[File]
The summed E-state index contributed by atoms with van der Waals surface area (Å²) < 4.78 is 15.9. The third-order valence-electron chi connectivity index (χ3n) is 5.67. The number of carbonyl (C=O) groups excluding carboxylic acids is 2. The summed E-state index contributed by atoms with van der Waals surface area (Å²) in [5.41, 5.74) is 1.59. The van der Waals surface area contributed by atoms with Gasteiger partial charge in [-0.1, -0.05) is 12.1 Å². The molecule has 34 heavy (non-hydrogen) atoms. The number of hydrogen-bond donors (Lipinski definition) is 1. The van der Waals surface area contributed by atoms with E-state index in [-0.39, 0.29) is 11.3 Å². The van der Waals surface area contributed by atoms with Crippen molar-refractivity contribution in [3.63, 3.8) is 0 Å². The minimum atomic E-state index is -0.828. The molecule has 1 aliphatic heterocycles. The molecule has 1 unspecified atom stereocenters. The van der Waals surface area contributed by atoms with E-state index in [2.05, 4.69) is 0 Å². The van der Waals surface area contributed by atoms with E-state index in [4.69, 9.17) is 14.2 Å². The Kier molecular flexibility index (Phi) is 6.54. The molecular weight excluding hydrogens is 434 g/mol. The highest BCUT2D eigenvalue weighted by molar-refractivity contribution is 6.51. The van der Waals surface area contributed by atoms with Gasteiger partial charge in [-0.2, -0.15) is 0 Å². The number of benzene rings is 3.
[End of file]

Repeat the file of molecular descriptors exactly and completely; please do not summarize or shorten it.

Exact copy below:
The summed E-state index contributed by atoms with van der Waals surface area (Å²) < 4.78 is 15.9. The third-order valence-electron chi connectivity index (χ3n) is 5.67. The number of carbonyl (C=O) groups excluding carboxylic acids is 2. The summed E-state index contributed by atoms with van der Waals surface area (Å²) in [5.41, 5.74) is 1.59. The van der Waals surface area contributed by atoms with Gasteiger partial charge in [-0.1, -0.05) is 12.1 Å². The molecule has 34 heavy (non-hydrogen) atoms. The number of hydrogen-bond donors (Lipinski definition) is 1. The van der Waals surface area contributed by atoms with E-state index in [-0.39, 0.29) is 11.3 Å². The van der Waals surface area contributed by atoms with Crippen molar-refractivity contribution in [3.63, 3.8) is 0 Å². The minimum atomic E-state index is -0.828. The molecule has 1 aliphatic heterocycles. The molecule has 1 unspecified atom stereocenters. The van der Waals surface area contributed by atoms with E-state index in [2.05, 4.69) is 0 Å². The van der Waals surface area contributed by atoms with E-state index in [4.69, 9.17) is 14.2 Å². The Kier molecular flexibility index (Phi) is 6.54. The molecular weight excluding hydrogens is 434 g/mol. The highest BCUT2D eigenvalue weighted by molar-refractivity contribution is 6.51. The van der Waals surface area contributed by atoms with Gasteiger partial charge in [-0.2, -0.15) is 0 Å². The number of benzene rings is 3.